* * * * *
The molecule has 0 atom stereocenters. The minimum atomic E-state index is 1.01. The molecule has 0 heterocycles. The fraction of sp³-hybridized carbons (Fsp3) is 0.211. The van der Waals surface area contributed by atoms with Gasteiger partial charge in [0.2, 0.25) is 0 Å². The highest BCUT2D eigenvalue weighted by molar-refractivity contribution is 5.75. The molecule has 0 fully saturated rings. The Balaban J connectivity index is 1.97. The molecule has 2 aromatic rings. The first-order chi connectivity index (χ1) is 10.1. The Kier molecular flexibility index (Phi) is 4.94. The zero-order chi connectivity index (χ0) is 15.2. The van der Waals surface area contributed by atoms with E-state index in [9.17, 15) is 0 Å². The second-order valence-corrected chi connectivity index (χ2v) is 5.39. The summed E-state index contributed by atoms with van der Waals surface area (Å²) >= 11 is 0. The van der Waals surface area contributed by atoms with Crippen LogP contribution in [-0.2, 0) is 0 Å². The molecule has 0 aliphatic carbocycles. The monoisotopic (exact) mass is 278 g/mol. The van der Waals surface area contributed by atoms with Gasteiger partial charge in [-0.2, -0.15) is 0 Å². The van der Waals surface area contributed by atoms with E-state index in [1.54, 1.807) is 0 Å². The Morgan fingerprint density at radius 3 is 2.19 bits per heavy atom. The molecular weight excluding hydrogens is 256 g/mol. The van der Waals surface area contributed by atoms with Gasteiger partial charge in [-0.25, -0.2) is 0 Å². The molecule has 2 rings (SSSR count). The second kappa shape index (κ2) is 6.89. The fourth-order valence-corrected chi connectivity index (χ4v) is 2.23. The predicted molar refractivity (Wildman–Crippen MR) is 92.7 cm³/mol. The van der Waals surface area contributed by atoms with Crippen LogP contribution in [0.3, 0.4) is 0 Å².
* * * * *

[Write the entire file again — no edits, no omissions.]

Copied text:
The molecule has 0 atom stereocenters. The minimum atomic E-state index is 1.01. The molecule has 0 heterocycles. The fraction of sp³-hybridized carbons (Fsp3) is 0.211. The van der Waals surface area contributed by atoms with Gasteiger partial charge in [0.2, 0.25) is 0 Å². The highest BCUT2D eigenvalue weighted by molar-refractivity contribution is 5.75. The molecule has 0 fully saturated rings. The Balaban J connectivity index is 1.97. The molecule has 2 aromatic rings. The first-order chi connectivity index (χ1) is 10.1. The Kier molecular flexibility index (Phi) is 4.94. The zero-order chi connectivity index (χ0) is 15.2. The van der Waals surface area contributed by atoms with E-state index in [9.17, 15) is 0 Å². The second-order valence-corrected chi connectivity index (χ2v) is 5.39. The summed E-state index contributed by atoms with van der Waals surface area (Å²) >= 11 is 0. The van der Waals surface area contributed by atoms with Crippen LogP contribution in [-0.2, 0) is 0 Å². The molecule has 0 aliphatic carbocycles. The monoisotopic (exact) mass is 278 g/mol. The van der Waals surface area contributed by atoms with Gasteiger partial charge in [-0.2, -0.15) is 0 Å². The van der Waals surface area contributed by atoms with E-state index in [1.54, 1.807) is 0 Å². The Morgan fingerprint density at radius 3 is 2.19 bits per heavy atom. The molecular weight excluding hydrogens is 256 g/mol. The van der Waals surface area contributed by atoms with Gasteiger partial charge in [-0.25, -0.2) is 0 Å². The molecule has 2 rings (SSSR count). The second kappa shape index (κ2) is 6.89. The fourth-order valence-corrected chi connectivity index (χ4v) is 2.23. The predicted molar refractivity (Wildman–Crippen MR) is 92.7 cm³/mol. The van der Waals surface area contributed by atoms with Crippen LogP contribution in [0.3, 0.4) is 0 Å².